March 21, 2017
Feeding 9 Billion event brings range of views on food security to the dinner table
At dinner tables across the country, families and friends gather to break bread and talk about their day, their problems, or in some cases, not talk much at all. Conversations at dinner can be insightful and challenging, and it’s a place where we can feel the most at home.
On March 14, more than 200 people from diverse backgrounds came together over dinner at TELUS Spark to discuss the issue of food security, and how Alberta might respond to the global challenge of feeding nine billion people by the year 2050.
Students from the Global Challenges course in the College of Discovery, Creativity and Innovation joined business leaders, industry experts, academics and community members to discuss the big ideas that could contribute to the future of food. Among the guests was Lauren Bell, a new senator with the University of Calgary, who took part in a stimulating conversation over a thoughtfully prepared meal.
“At the table, I sat with brilliant students of all levels, leaders and experts, who all had something to contribute that expanded the conversation each time someone put something forward,” she says. “There was permission and a willingness to participate. Everyone was waiting to hear what someone else might say, because it might shift the paradigm at the table — to start the conversation over and change direction.”
Family-style dinner party sparks meaningful dialogue, debate
The conversation was aided by each of the three dinner courses, which highlighted a new angle to consider and debate, from the use of seaweed and insects as future food sources, to sustainability issues around grass-fed beef, to the impact that people’s cultural and historical backgrounds might have on food choices.
“At our table we had individuals from Pakistan, Botswana and Nairobi — these are our students who bring global diversity and personal experience to Alberta, which informs their choices, studies, and research,” says Bell. “It puts our students on the world stage and for many, they don’t have to leave home — instead of closing down borders, it opens up all possibilities.”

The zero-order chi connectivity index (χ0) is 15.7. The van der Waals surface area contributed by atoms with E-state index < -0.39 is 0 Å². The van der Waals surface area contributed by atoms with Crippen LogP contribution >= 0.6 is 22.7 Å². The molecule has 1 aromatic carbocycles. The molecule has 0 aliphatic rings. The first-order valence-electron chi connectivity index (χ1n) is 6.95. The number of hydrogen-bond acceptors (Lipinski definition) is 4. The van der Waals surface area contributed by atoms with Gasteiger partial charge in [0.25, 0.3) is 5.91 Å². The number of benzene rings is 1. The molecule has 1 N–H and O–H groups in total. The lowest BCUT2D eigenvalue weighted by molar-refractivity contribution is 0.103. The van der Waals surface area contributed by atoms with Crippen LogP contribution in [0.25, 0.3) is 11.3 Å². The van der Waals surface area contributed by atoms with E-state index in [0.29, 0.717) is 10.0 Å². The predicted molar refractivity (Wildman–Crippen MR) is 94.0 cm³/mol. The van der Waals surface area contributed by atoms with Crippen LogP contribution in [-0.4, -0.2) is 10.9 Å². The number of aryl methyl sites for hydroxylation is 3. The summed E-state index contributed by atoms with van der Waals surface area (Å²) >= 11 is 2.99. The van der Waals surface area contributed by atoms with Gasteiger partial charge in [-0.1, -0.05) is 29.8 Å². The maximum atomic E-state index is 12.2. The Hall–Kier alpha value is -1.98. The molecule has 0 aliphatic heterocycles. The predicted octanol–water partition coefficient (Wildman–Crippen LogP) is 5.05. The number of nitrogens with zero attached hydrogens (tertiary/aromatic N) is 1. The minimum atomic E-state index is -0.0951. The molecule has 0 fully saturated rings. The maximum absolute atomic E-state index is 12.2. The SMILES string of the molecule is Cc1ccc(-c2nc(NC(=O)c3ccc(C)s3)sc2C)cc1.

The Global Challenges course launched in winter 2017 and is open to first-year undergraduate students from across faculties, bringing a diversity of voice to engage with colleagues and mentors to tackle the big, messy issues we face as a society. The event was meant to involve students in a meaningful conversation about a global issue, in a situation that encourages diversity of thought and conversation, like a family-style dinner party.
“I’m going to see the five Ws of food with a new lens. From production, through to what I prepare for my own family, I will think about the origin of the food, the science, the farming techniques, where it’s produced and how it was exported, or whether it’s local or seasonal,” says Bell. “The value that universities offer to the city and what graduates bring to the community, that cycle is forever expanding. It has a pulse and I really like that. This meaningful dialogue was my introduction to Feeding 9 Billion. I hope that we will be able to follow the student discoveries as they continue their quest in this global challenge.”
Plate scraps from the event will be used by Eco-Growth Ltd., a Calgary company focused on converting post-consumer food waste into biofuel through a special processing program, and thereby diverting food waste from landfills. All uneaten food was donated to a local charity.
The Global Challenges course is a signature program in the College of Discovery, Creativity and Innovation, in the Taylor Institute for Teaching and Learning.